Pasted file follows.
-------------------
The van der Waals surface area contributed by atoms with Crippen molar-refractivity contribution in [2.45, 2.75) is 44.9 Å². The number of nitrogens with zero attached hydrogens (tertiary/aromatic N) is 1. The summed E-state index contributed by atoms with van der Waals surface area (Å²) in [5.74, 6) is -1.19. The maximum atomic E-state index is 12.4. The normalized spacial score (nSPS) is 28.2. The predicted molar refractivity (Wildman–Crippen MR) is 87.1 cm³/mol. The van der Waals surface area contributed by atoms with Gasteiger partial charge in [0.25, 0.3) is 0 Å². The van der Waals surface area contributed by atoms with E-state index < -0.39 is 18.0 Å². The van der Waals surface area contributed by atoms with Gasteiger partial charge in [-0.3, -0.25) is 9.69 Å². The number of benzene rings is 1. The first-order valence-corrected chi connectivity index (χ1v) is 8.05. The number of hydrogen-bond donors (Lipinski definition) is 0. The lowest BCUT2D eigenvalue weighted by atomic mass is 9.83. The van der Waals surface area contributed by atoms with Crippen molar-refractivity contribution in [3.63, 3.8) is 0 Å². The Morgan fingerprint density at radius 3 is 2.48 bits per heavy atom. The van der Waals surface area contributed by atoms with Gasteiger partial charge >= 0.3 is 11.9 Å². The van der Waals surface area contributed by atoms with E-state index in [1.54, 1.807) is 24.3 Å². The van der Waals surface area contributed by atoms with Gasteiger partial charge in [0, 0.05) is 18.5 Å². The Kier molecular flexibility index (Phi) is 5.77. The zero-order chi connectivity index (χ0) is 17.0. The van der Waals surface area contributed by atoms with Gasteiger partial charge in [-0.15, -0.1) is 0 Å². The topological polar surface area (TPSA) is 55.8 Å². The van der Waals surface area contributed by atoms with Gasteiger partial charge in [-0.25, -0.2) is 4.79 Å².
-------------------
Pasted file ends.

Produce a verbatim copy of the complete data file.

The van der Waals surface area contributed by atoms with Crippen molar-refractivity contribution in [2.45, 2.75) is 44.9 Å². The number of nitrogens with zero attached hydrogens (tertiary/aromatic N) is 1. The summed E-state index contributed by atoms with van der Waals surface area (Å²) in [5.74, 6) is -1.19. The maximum atomic E-state index is 12.4. The normalized spacial score (nSPS) is 28.2. The predicted molar refractivity (Wildman–Crippen MR) is 87.1 cm³/mol. The van der Waals surface area contributed by atoms with Gasteiger partial charge in [0.25, 0.3) is 0 Å². The van der Waals surface area contributed by atoms with E-state index < -0.39 is 18.0 Å². The van der Waals surface area contributed by atoms with Gasteiger partial charge in [-0.3, -0.25) is 9.69 Å². The number of benzene rings is 1. The first-order valence-corrected chi connectivity index (χ1v) is 8.05. The number of hydrogen-bond donors (Lipinski definition) is 0. The lowest BCUT2D eigenvalue weighted by atomic mass is 9.83. The van der Waals surface area contributed by atoms with Crippen molar-refractivity contribution in [3.63, 3.8) is 0 Å². The Morgan fingerprint density at radius 3 is 2.48 bits per heavy atom. The van der Waals surface area contributed by atoms with Gasteiger partial charge >= 0.3 is 11.9 Å². The van der Waals surface area contributed by atoms with E-state index in [1.54, 1.807) is 24.3 Å². The van der Waals surface area contributed by atoms with Gasteiger partial charge in [0, 0.05) is 18.5 Å². The Kier molecular flexibility index (Phi) is 5.77. The zero-order chi connectivity index (χ0) is 17.0. The van der Waals surface area contributed by atoms with Gasteiger partial charge in [-0.15, -0.1) is 0 Å². The topological polar surface area (TPSA) is 55.8 Å². The van der Waals surface area contributed by atoms with Gasteiger partial charge in [-0.25, -0.2) is 4.79 Å².